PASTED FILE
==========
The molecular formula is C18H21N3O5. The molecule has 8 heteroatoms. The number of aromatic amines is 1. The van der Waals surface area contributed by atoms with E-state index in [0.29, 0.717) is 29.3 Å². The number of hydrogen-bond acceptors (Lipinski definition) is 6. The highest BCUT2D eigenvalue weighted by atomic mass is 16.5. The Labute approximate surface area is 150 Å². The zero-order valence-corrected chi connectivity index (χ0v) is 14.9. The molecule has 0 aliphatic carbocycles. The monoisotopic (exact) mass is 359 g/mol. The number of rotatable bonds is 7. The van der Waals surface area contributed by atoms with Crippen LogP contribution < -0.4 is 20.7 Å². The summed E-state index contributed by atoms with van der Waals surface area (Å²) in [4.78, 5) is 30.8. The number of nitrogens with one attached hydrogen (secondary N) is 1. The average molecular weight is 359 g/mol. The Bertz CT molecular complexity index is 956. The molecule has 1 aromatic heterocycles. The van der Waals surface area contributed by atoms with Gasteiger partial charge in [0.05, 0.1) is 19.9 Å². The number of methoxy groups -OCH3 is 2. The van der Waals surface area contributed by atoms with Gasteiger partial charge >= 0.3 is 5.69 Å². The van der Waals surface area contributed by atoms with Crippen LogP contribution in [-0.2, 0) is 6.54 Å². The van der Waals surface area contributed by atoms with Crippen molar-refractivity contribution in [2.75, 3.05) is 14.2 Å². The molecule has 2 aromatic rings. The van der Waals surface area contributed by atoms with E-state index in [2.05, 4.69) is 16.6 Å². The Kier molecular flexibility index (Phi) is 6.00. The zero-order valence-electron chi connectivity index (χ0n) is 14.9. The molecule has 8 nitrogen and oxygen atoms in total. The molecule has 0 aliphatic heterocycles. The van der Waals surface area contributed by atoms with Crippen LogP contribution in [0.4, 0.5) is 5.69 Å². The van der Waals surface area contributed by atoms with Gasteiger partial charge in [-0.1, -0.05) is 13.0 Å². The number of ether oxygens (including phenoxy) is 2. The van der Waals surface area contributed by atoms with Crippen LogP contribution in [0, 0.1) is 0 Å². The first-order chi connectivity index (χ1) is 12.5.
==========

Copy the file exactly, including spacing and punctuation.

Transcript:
The molecular formula is C18H21N3O5. The molecule has 8 heteroatoms. The number of aromatic amines is 1. The van der Waals surface area contributed by atoms with E-state index in [0.29, 0.717) is 29.3 Å². The number of hydrogen-bond acceptors (Lipinski definition) is 6. The highest BCUT2D eigenvalue weighted by atomic mass is 16.5. The Labute approximate surface area is 150 Å². The zero-order valence-corrected chi connectivity index (χ0v) is 14.9. The molecule has 0 aliphatic carbocycles. The monoisotopic (exact) mass is 359 g/mol. The number of rotatable bonds is 7. The van der Waals surface area contributed by atoms with Crippen LogP contribution < -0.4 is 20.7 Å². The summed E-state index contributed by atoms with van der Waals surface area (Å²) in [4.78, 5) is 30.8. The number of nitrogens with one attached hydrogen (secondary N) is 1. The average molecular weight is 359 g/mol. The Bertz CT molecular complexity index is 956. The molecule has 1 aromatic heterocycles. The van der Waals surface area contributed by atoms with Gasteiger partial charge in [0.05, 0.1) is 19.9 Å². The number of methoxy groups -OCH3 is 2. The van der Waals surface area contributed by atoms with Gasteiger partial charge >= 0.3 is 5.69 Å². The van der Waals surface area contributed by atoms with Crippen LogP contribution in [-0.2, 0) is 6.54 Å². The van der Waals surface area contributed by atoms with Crippen molar-refractivity contribution in [2.75, 3.05) is 14.2 Å². The molecule has 2 aromatic rings. The van der Waals surface area contributed by atoms with E-state index in [2.05, 4.69) is 16.6 Å². The Kier molecular flexibility index (Phi) is 6.00. The zero-order valence-electron chi connectivity index (χ0n) is 14.9. The molecule has 8 nitrogen and oxygen atoms in total. The molecule has 0 aliphatic heterocycles. The van der Waals surface area contributed by atoms with Crippen LogP contribution in [0.4, 0.5) is 5.69 Å². The van der Waals surface area contributed by atoms with Gasteiger partial charge in [-0.1, -0.05) is 13.0 Å². The number of ether oxygens (including phenoxy) is 2. The van der Waals surface area contributed by atoms with Crippen LogP contribution in [0, 0.1) is 0 Å². The first-order chi connectivity index (χ1) is 12.5.